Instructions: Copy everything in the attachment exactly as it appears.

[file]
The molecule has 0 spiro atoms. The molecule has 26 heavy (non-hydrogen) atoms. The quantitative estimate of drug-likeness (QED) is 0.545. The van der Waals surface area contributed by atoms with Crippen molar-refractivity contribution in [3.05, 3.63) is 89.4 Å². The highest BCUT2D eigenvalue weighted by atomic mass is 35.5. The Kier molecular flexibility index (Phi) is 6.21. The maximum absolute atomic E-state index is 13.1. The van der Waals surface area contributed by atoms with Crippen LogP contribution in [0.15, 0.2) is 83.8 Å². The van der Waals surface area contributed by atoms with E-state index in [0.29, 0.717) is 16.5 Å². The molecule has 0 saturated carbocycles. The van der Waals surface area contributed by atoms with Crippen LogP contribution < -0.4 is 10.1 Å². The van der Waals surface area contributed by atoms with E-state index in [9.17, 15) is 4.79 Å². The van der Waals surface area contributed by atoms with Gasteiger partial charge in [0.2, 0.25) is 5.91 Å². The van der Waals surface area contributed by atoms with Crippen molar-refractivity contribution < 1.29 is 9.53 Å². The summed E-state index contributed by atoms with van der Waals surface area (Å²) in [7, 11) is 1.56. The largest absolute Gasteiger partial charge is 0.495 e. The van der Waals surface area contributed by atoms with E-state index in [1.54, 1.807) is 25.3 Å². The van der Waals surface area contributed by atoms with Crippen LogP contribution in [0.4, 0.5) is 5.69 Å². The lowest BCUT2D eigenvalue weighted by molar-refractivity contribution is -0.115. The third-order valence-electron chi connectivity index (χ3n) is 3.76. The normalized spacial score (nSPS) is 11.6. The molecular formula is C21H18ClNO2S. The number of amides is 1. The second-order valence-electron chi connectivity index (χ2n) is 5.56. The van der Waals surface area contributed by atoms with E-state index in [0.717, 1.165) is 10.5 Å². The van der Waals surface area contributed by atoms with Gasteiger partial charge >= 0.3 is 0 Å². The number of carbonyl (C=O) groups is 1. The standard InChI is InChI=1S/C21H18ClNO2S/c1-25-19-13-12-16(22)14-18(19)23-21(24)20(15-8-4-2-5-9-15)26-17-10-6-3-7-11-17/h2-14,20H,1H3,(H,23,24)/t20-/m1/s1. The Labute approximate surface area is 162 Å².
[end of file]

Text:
The molecule has 0 spiro atoms. The molecule has 26 heavy (non-hydrogen) atoms. The quantitative estimate of drug-likeness (QED) is 0.545. The van der Waals surface area contributed by atoms with Crippen molar-refractivity contribution in [3.05, 3.63) is 89.4 Å². The highest BCUT2D eigenvalue weighted by atomic mass is 35.5. The Kier molecular flexibility index (Phi) is 6.21. The maximum absolute atomic E-state index is 13.1. The van der Waals surface area contributed by atoms with Crippen LogP contribution in [0.15, 0.2) is 83.8 Å². The van der Waals surface area contributed by atoms with E-state index in [0.29, 0.717) is 16.5 Å². The molecule has 0 saturated carbocycles. The van der Waals surface area contributed by atoms with Crippen LogP contribution < -0.4 is 10.1 Å². The van der Waals surface area contributed by atoms with E-state index in [9.17, 15) is 4.79 Å². The van der Waals surface area contributed by atoms with Gasteiger partial charge in [0.2, 0.25) is 5.91 Å². The van der Waals surface area contributed by atoms with Crippen molar-refractivity contribution < 1.29 is 9.53 Å². The summed E-state index contributed by atoms with van der Waals surface area (Å²) in [7, 11) is 1.56. The largest absolute Gasteiger partial charge is 0.495 e. The van der Waals surface area contributed by atoms with E-state index in [1.54, 1.807) is 25.3 Å². The van der Waals surface area contributed by atoms with Crippen LogP contribution in [0.4, 0.5) is 5.69 Å². The lowest BCUT2D eigenvalue weighted by molar-refractivity contribution is -0.115. The third-order valence-electron chi connectivity index (χ3n) is 3.76. The normalized spacial score (nSPS) is 11.6. The molecular formula is C21H18ClNO2S. The number of amides is 1. The second-order valence-electron chi connectivity index (χ2n) is 5.56. The van der Waals surface area contributed by atoms with E-state index in [0.717, 1.165) is 10.5 Å². The van der Waals surface area contributed by atoms with Gasteiger partial charge >= 0.3 is 0 Å². The number of carbonyl (C=O) groups is 1. The standard InChI is InChI=1S/C21H18ClNO2S/c1-25-19-13-12-16(22)14-18(19)23-21(24)20(15-8-4-2-5-9-15)26-17-10-6-3-7-11-17/h2-14,20H,1H3,(H,23,24)/t20-/m1/s1. The Labute approximate surface area is 162 Å².